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Re: [nc-whois] Summary: Comments on Accuracy.

To be clear,

Thomas, are all of the submission included in this summary or are some of 
the submissions included?



At 03:18 PM 11/16/2002 +0100, Thomas Roessler wrote:
>Here's a - not really - brief summary (in chronological order, with
>some exceptions) of comments sent to comments-whois which concern
>reasoned remarks on the accuracy topic. I hope this is useful both
>as a tool for our future discussions, and possibly as direct input
>into our report.  Note that, since we have received many and
>sometimes quite extensive comments, I may easily have misunderstood
>or missed some points.  So, please correct me where I'm wrong.
>Thomas Roessler (mobile)        <roessler-mobile@does-not-exist.net>
>John Berryhill points out that the TF's interim report does not
>define a standard for inaccurate contact data.  As an example, he
>points to a UDRP case in which the complainant claims that a
>telephone number provided in the WHOIS is "inaccurate" because it is
>not listed for the respondent.  He also points out that the
>requirement for an "accurate" telephone number implies the
>requirement for the domain name holder to have a telephone number.
>Also, Dr. Berryhill raises the concern that "bad contact data"
>complaints can be raised systematically and in an abusive manner, in
>order to harass domain name holders.
>John Berryhill points out that the current practice (and the task
>force's interim report) does not address the - common! - use of role
>accounts (like "Hostmaster Role Account") for WHOIS contact data.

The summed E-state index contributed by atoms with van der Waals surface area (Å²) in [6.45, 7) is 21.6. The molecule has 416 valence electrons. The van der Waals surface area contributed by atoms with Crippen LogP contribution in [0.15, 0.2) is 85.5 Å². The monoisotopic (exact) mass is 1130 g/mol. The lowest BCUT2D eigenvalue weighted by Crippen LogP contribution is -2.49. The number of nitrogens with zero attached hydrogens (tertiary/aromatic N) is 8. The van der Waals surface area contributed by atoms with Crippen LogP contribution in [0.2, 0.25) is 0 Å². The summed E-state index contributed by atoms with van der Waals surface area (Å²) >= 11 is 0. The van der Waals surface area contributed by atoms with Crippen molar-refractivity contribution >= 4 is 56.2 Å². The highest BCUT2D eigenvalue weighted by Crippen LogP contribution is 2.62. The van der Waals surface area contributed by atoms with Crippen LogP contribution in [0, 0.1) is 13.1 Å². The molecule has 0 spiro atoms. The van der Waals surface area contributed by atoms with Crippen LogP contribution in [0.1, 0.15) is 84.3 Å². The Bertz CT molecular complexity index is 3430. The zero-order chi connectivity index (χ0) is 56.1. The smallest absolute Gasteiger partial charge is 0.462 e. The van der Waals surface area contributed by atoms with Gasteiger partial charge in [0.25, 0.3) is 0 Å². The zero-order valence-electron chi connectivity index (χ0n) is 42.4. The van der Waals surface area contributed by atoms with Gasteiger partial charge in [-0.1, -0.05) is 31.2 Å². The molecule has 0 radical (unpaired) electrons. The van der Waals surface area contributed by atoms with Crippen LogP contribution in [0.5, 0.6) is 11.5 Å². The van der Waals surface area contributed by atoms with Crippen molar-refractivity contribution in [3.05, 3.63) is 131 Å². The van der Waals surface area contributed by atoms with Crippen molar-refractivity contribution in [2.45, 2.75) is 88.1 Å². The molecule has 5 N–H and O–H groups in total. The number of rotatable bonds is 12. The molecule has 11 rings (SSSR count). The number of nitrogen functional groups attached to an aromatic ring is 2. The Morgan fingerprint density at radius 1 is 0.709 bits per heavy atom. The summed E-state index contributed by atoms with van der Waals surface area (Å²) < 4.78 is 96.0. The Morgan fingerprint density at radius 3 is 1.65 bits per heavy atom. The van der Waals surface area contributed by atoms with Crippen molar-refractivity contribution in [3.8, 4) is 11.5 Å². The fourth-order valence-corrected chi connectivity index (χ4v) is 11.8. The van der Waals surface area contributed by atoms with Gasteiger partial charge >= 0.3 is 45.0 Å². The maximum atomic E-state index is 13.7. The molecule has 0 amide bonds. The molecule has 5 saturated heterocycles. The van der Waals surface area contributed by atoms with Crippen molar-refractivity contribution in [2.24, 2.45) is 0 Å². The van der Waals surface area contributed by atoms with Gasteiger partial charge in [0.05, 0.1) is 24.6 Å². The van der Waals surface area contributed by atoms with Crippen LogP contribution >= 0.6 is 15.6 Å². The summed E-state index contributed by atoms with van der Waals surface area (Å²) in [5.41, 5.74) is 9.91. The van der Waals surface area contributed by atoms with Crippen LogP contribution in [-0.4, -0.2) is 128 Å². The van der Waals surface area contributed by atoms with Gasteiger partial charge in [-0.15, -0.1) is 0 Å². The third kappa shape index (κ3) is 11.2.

>In fact, the current RAA language requires that WHOIS contact data
>(as opposed to registrant data) contains the contact's "name."
>This comment, received from Jefferson Nunn (CIO, Internet Solutions
>Group) elaborates on a number of privacy objections against any
>requirement that /valid/ telephone numbers of individuals be
>published in the WHOIS service.
>(It is questionable whether this concern is indeed in the scope of
>considerations on data accuracy.)
>This document contains personal comments from Michael D. Palage on a
>number of topics raised by the task force's interim report.  In this
>message, only those concerning the WHOIS data accuracy portions of
>the report are summarized or quoted.
>(1) Graduated sanctions and the possible application of automated
>filters when domain name registrations are placed.  The comments
>hold that "imposing graduated fines and mandating business practices
>(filters) contradicts ICANN's role as a technical coordination
>body".  Further, the comments point out that these "recommendations
>are not supported by any data to demonstrate the technical nor
>commercial viability of these automated mechanisms on small, medium
>and large-scale registrars. In fact these recommendations would
>appear to contradict established case law that has held filters
>place an unreasonable burden on registrars. See Worldsport Networks
>Limited v. Artinternet S.A. and Cedric Loison. "
>(2) Possible problems to honest domain name holders caused by a
>rigid enforcement of the present challenge-and-cancellation
>procedure for correcting inaccurate WHOIS data.  It is suggested
>that, instead of completely deleting the domain name from the
>registration system, the domain name is only removed from the zone
>(3) The inclusion of thick registries with the accuracy
>recommendations made in the task force's interim report.  These
>comments are too extensive to be summarized in this document.